I have further considered the draft affidavit of Loseiku Lotitoiya which alleges stuffing of ballot boxes, arrest of the presiding officer of Maralal Social Hall Polling Station and an ongoing criminal case. Form 37A of the said polling station is annexed at page 177 of the petitioner’s affidavit. The draft affidavit of Lekula alleges forgery of his signature on Form 37A. The form is at page 180 of the petition. These are matters which were not new to the applicant. They existed at the time of filing of the petition. These witnesses should have filed affidavits at the time the petition was filed because these grievances, if at all, existed, then, there are no exceptional circumstances that exist that the applicant has alluded to e.g. death, or illness that has made it impossible for witnesses to testify.
Whether the affidavits introduce new evidence to the petition. In Raila Odinga & others v IEBC & others (2013), the Supreme Court considered the petitioner’s application to file further affidavits and stated:
“……..Secondly, from what has been deponed by Mr. Ong’wen and Mrs. Ongera in their respective affidavits, the additional facts and evidence, in our view, tend to introduce such new matters as would change the character and nature of the petition. This may lead to amendments of the petition possibly giving rise to significant new facts and/or allegations leading to a serious departure from the original case. We hold that if we allow the 7 affidavits to remain on record, the same will be prejudicial to the respondent. This will amount to a miscarriage of justice and we cannot allow it in the circumstances.”
I do agree with the respondent that indeed the affidavit of Lekula introduces an allegation of forgery of Form 37A at Leirr Primary School Polling Station. Similarly, in the draft affidavit of Loseiku, new evidence is introduced at paragraph 4 where it is alleged that there was stuffing of ballot boxes of the Governor and Women Representative. There are also new allegations of arrest and prosecution of the presiding officer at paragraphs 5 – 7. Those are new facts which had not been pleaded anywhere in the petition. If the court were to allow the application, it would change the character and nature of the petition and, the respondent would need time to respond to these allegations. As rightly pointed out by the respondent, grant of the orders would amount to amending the petition outside the stipulated 28 days allowed under Section 76 of the Elections Act and Article 87(2) of the Constitution. That would be prejudicial to the respondents. Also see Benjamin Andama case and Petkay Miriti, the courts declined to allow further affidavits which sought to introduce new complaints or dispute which were not pleaded in the petition.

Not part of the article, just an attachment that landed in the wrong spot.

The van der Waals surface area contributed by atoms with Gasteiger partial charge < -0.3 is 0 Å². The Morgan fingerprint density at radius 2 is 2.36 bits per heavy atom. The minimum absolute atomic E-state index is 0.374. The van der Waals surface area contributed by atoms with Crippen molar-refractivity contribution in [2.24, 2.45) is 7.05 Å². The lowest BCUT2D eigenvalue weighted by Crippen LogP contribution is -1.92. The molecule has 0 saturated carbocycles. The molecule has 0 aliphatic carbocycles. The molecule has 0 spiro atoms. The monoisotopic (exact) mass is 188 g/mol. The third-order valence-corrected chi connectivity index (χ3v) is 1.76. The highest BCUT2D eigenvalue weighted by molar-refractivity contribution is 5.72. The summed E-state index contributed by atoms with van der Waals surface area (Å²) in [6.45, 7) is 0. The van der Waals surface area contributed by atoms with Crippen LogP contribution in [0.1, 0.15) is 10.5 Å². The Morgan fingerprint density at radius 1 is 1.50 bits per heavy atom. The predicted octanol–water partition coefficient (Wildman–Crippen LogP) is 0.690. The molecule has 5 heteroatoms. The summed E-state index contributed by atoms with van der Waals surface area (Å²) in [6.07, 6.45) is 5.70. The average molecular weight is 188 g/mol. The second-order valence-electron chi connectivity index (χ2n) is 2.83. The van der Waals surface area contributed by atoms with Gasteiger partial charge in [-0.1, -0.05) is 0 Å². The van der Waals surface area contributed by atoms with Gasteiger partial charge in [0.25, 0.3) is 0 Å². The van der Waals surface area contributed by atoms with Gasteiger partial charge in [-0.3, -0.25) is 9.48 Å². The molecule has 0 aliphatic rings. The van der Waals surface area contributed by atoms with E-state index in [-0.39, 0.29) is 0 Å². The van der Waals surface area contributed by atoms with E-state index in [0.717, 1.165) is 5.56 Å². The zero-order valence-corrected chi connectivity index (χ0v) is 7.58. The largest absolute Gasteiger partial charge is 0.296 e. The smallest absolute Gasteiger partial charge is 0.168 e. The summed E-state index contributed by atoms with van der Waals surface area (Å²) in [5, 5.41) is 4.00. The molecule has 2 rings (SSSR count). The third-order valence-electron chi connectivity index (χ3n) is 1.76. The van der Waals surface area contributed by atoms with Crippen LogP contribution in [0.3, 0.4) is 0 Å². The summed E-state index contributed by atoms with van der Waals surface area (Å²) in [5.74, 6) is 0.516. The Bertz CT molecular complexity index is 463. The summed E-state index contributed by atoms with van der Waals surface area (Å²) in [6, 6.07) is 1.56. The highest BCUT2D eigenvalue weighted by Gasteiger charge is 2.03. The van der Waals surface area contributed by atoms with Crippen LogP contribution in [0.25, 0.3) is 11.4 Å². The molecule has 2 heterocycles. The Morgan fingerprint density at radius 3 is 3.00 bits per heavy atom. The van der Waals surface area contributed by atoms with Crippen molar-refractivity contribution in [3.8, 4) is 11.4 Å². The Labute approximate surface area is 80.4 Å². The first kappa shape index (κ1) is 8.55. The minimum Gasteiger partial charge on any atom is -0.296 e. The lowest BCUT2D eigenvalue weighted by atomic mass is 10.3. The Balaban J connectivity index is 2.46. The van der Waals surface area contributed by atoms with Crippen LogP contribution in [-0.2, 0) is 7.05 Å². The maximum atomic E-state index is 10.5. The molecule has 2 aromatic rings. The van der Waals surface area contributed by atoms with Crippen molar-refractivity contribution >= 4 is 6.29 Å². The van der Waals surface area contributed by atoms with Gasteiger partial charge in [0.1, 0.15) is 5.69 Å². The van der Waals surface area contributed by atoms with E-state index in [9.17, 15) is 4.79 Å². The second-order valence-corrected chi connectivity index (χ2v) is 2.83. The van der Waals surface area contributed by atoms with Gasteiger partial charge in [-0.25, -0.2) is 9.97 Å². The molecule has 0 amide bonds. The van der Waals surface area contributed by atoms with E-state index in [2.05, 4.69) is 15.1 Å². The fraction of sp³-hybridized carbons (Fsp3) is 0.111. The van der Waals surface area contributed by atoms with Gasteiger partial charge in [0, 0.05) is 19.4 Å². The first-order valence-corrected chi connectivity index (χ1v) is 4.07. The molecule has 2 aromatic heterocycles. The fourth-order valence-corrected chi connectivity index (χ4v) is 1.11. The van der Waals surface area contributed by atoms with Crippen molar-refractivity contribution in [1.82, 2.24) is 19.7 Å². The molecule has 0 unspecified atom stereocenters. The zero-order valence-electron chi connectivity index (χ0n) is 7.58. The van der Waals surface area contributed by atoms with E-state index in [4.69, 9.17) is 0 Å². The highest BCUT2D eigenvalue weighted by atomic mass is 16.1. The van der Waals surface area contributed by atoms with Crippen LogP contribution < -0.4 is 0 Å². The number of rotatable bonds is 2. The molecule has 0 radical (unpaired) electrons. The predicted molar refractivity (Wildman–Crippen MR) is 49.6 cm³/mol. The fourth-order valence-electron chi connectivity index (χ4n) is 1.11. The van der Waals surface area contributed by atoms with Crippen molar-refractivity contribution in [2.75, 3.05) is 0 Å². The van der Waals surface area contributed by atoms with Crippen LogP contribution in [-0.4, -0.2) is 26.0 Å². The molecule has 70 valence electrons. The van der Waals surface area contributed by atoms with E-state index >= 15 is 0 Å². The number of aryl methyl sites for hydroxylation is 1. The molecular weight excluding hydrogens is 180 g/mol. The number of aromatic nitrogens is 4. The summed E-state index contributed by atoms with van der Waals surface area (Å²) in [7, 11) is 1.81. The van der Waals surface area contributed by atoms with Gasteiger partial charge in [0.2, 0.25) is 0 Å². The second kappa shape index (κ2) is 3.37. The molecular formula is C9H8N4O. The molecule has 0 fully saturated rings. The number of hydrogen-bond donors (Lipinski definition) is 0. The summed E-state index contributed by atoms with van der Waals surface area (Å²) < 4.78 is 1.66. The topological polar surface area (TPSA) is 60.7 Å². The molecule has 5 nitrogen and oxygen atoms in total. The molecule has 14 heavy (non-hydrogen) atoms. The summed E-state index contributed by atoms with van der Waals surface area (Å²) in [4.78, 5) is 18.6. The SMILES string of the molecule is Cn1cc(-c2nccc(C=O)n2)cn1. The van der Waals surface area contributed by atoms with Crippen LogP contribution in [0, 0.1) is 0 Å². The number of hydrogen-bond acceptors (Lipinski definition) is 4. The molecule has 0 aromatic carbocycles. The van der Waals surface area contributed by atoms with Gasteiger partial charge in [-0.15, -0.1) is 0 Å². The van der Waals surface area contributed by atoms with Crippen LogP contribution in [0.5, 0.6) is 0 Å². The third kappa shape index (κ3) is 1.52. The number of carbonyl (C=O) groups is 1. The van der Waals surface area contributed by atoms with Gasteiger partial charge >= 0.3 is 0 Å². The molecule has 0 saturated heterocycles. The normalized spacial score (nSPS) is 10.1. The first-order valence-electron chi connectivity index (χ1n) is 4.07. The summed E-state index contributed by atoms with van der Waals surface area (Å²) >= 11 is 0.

Directions were taken for hearing of the petition and this petition comes up for hearing on 16th and 17th January, 2018. Allowing the application would require that the respondents do respond to the affidavits. Due to the strict time lines within which petitions have to be heard (Section 75(2) Election Act) and considering the time left, it would not be practicable for this court to vary the dates set for the hearing of the petition. In Sammy Waity’s case (Supra) J. Kasango considered a similar application and declined to grant the order for reasons that since the hearing dates had been set, granting the application to file further affidavits would cause a delay.
Whether the application is Res jidicata:
Section 7 of the Civil Procedure Act defines Res judicata as “No court shall try any suit or issue in which the matter directly and substantially in issue has been directly and substantially in issue in a former suit between the same parties, or between parties under whom they or any of them claim, litigating under the same title, in a court competent to try such subsequent suit or the suit in which such issue has been subsequently raised, and has been heard and finally decided by such court.”
From the above definition, I do agree that the matter is res judicata. The issue is whether the applicant can be allowed to file further supplementary affidavits after the pretrial. The court considered a similar application at pretrial conference and allowed the application on 22/11/2017. The application is between the same litigating parties over the same issue. The applicant should have included all the witnesses he intended to call in the earlier application. The doctrine of res judicata is designed to guard against abuse of the court process by parties seeking litigating the same matters over and over again. The doctrine was best explained in Henderson v Hernderson (1943)67 ER 313: